2017 Edition — Health Care Costs 101

Spending rose with more coverage and care

Katherine Wilson, Wilson Analytics


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Health spending in 2015 continued to grow modestly, following a period of historically low growth from 2009 to 2013. National health spending grew by 5.8% in 2015, up from 5.3% in 2014. From 2016 to 2025, health spending is projected to grow at an average rate of 5.6% per year. The spending increases in 2015 were driven by increased use of services as enrollment in Medicaid and private insurance expanded. US health spending reached $3.2 trillion in 2015, or $9,990 per capita, and accounted for 17.8% of gross domestic product (GDP).

The Health Care Costs 101 series of reports, which relies on the most recent data available, details how much is spent on health care in the US, which services are purchased, and who is paying for what. Health Care Costs 101: Spending Rose with More Coverage and Care, released in 2017, reports on data from 2015. (Visit CHCF’s interactive infographic to find out who has paid for health care over the past 50 years.)

Key findings include:

  • Between 2016 and 2025, Medicare is expected to have the highest growth rate among payers as baby boomers age into the program. Medicaid spending is expected to slow in 2016 as enrollment stabilizes and hospital spending slows.
  • For the second year in a row, prescription drug spending was the fastest growing goods/service category, increasing by 9.0%, or $26.7 billion, in 2015. Growth in 2015 prescription drug spending was somewhat lower than the 2014 increase of 12.4%.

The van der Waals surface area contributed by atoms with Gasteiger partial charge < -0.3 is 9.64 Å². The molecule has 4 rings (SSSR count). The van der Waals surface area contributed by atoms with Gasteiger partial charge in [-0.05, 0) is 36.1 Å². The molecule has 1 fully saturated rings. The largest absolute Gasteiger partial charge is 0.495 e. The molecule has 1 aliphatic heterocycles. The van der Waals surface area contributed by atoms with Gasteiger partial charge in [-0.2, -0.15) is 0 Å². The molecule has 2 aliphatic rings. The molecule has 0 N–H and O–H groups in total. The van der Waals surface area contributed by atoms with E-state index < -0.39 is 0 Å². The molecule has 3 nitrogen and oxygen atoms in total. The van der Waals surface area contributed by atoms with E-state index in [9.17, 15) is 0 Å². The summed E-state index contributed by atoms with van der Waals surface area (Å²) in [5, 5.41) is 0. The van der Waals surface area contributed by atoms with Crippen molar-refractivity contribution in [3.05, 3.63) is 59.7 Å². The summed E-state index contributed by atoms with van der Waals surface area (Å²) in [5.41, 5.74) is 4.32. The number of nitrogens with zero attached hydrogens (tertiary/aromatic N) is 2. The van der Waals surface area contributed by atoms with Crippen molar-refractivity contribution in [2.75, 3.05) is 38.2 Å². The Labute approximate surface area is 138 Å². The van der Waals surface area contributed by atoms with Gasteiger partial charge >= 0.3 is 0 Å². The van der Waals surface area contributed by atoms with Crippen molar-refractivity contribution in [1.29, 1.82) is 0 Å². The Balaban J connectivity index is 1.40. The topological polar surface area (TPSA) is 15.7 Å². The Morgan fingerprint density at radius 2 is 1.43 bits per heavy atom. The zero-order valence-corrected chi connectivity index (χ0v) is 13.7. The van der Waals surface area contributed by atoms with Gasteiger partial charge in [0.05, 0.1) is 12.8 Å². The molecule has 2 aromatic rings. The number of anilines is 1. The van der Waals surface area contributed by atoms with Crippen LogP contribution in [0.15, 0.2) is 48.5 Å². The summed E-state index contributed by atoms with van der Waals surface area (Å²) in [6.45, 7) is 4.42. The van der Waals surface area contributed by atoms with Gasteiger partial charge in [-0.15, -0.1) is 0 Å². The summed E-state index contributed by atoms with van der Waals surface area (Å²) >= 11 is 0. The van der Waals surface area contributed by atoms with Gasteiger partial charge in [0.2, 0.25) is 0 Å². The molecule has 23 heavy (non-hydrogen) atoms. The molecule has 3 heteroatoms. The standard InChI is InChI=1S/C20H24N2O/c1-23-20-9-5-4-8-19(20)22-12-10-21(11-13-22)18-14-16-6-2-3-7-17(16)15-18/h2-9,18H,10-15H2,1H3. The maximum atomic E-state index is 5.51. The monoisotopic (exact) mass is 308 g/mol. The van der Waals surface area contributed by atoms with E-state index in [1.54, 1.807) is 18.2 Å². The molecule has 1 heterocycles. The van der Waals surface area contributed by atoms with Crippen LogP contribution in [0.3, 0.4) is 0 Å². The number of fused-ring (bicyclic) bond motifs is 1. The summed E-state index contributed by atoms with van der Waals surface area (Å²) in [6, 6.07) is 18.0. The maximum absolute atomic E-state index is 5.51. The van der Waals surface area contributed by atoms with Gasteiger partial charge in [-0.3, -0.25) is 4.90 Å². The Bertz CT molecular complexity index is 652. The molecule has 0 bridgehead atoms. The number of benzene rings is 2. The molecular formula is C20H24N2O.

• In 2015, the ACA’s eligibility expansion continued to affect Medicaid spending, which increased 9.7%, a slower pace than 2014’s increase of 11.6%. On a per enrollee basis, however, increases slowed in 2014 as nondisabled adults gained coverage and created a healthier pool of insured people.
  • The federal government surpassed households to finance the largest share (29%) of health spending.
  • Federal government spending grew 8.9% ($75 billion) in 2015, faster than spending by business, households, or state and local government. About half of the increase ($38.5 billion) was spent on Medicaid.
  • Federal subsidies for ACA marketplace premiums and cost sharing accounted for 3% ($29.2 billion) of federal health spending.
  • Per capita health spending increased by 5.0% in 2015, up from 4.4% in 2014.

The full report, all the charts in the report, a quick reference guide, and a data file are available for download below. These materials are part of CHCF’s California Health Care Almanac, an online clearinghouse for key data and analyses describing the state’s health care landscape. See our entire collection of current and past editions of Health Care Costs 101.